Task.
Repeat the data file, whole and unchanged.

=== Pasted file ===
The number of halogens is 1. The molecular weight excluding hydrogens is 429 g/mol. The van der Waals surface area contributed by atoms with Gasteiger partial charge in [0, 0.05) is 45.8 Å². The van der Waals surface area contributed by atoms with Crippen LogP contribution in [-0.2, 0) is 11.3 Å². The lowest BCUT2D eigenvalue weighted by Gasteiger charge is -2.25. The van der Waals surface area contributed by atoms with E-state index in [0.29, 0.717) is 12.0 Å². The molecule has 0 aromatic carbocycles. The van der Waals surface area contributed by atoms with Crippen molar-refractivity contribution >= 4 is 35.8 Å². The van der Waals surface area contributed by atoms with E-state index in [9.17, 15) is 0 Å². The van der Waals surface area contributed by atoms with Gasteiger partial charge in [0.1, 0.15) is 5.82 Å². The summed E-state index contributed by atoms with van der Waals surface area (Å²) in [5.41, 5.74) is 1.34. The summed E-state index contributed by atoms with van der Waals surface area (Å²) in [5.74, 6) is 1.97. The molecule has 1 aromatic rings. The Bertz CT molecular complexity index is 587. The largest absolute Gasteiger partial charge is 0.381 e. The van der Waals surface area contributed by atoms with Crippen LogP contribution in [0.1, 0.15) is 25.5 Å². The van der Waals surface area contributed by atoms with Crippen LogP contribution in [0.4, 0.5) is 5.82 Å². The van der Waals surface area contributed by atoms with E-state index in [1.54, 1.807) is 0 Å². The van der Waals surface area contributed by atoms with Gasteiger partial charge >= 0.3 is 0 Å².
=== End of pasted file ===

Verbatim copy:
The number of halogens is 1. The molecular weight excluding hydrogens is 429 g/mol. The van der Waals surface area contributed by atoms with Gasteiger partial charge in [0, 0.05) is 45.8 Å². The van der Waals surface area contributed by atoms with Crippen LogP contribution in [-0.2, 0) is 11.3 Å². The lowest BCUT2D eigenvalue weighted by Gasteiger charge is -2.25. The van der Waals surface area contributed by atoms with E-state index in [0.29, 0.717) is 12.0 Å². The molecule has 0 aromatic carbocycles. The van der Waals surface area contributed by atoms with Crippen molar-refractivity contribution >= 4 is 35.8 Å². The van der Waals surface area contributed by atoms with E-state index in [9.17, 15) is 0 Å². The van der Waals surface area contributed by atoms with Gasteiger partial charge in [0.1, 0.15) is 5.82 Å². The summed E-state index contributed by atoms with van der Waals surface area (Å²) in [5.41, 5.74) is 1.34. The summed E-state index contributed by atoms with van der Waals surface area (Å²) in [5.74, 6) is 1.97. The molecule has 1 aromatic rings. The Bertz CT molecular complexity index is 587. The largest absolute Gasteiger partial charge is 0.381 e. The van der Waals surface area contributed by atoms with Crippen LogP contribution in [0.1, 0.15) is 25.5 Å². The van der Waals surface area contributed by atoms with Crippen LogP contribution in [0.4, 0.5) is 5.82 Å². The van der Waals surface area contributed by atoms with E-state index in [1.54, 1.807) is 0 Å². The van der Waals surface area contributed by atoms with Gasteiger partial charge >= 0.3 is 0 Å².